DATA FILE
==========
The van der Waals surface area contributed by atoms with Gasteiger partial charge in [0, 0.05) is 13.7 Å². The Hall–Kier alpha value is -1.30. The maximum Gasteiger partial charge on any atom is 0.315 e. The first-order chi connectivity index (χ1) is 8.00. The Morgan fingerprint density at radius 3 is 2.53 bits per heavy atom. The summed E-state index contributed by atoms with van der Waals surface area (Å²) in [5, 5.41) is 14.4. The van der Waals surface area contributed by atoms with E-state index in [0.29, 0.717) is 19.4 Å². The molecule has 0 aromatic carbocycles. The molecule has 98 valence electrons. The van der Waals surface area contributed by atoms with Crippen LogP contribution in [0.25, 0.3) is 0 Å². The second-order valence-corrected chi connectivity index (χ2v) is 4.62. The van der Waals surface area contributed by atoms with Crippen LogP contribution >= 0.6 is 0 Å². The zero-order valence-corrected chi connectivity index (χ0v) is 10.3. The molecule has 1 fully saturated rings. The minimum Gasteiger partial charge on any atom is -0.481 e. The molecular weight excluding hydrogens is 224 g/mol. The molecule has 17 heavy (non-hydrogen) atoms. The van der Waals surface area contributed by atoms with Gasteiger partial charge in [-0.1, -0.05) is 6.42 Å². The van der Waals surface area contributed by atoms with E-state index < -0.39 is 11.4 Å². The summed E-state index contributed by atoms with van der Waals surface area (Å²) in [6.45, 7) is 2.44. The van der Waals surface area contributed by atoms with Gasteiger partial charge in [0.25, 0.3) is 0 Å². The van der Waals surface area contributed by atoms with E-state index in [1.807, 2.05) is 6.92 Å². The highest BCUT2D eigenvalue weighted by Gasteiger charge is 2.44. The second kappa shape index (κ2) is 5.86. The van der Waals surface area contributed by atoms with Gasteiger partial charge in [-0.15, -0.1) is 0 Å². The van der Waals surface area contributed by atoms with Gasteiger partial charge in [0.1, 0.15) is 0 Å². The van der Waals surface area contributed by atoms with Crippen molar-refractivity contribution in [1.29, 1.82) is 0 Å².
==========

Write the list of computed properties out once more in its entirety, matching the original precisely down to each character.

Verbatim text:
The van der Waals surface area contributed by atoms with Gasteiger partial charge in [0, 0.05) is 13.7 Å². The Hall–Kier alpha value is -1.30. The maximum Gasteiger partial charge on any atom is 0.315 e. The first-order chi connectivity index (χ1) is 8.00. The Morgan fingerprint density at radius 3 is 2.53 bits per heavy atom. The summed E-state index contributed by atoms with van der Waals surface area (Å²) in [5, 5.41) is 14.4. The van der Waals surface area contributed by atoms with E-state index in [0.29, 0.717) is 19.4 Å². The molecule has 0 aromatic carbocycles. The molecule has 98 valence electrons. The van der Waals surface area contributed by atoms with Crippen LogP contribution in [0.25, 0.3) is 0 Å². The second-order valence-corrected chi connectivity index (χ2v) is 4.62. The van der Waals surface area contributed by atoms with Crippen LogP contribution >= 0.6 is 0 Å². The zero-order valence-corrected chi connectivity index (χ0v) is 10.3. The molecule has 1 fully saturated rings. The minimum Gasteiger partial charge on any atom is -0.481 e. The molecular weight excluding hydrogens is 224 g/mol. The molecule has 17 heavy (non-hydrogen) atoms. The van der Waals surface area contributed by atoms with Gasteiger partial charge in [-0.1, -0.05) is 6.42 Å². The van der Waals surface area contributed by atoms with E-state index < -0.39 is 11.4 Å². The summed E-state index contributed by atoms with van der Waals surface area (Å²) in [6.45, 7) is 2.44. The van der Waals surface area contributed by atoms with Gasteiger partial charge in [0.25, 0.3) is 0 Å². The van der Waals surface area contributed by atoms with E-state index in [1.807, 2.05) is 6.92 Å². The highest BCUT2D eigenvalue weighted by Gasteiger charge is 2.44. The second kappa shape index (κ2) is 5.86. The van der Waals surface area contributed by atoms with Gasteiger partial charge in [-0.15, -0.1) is 0 Å². The van der Waals surface area contributed by atoms with Gasteiger partial charge in [0.1, 0.15) is 0 Å². The van der Waals surface area contributed by atoms with Crippen molar-refractivity contribution in [1.29, 1.82) is 0 Å².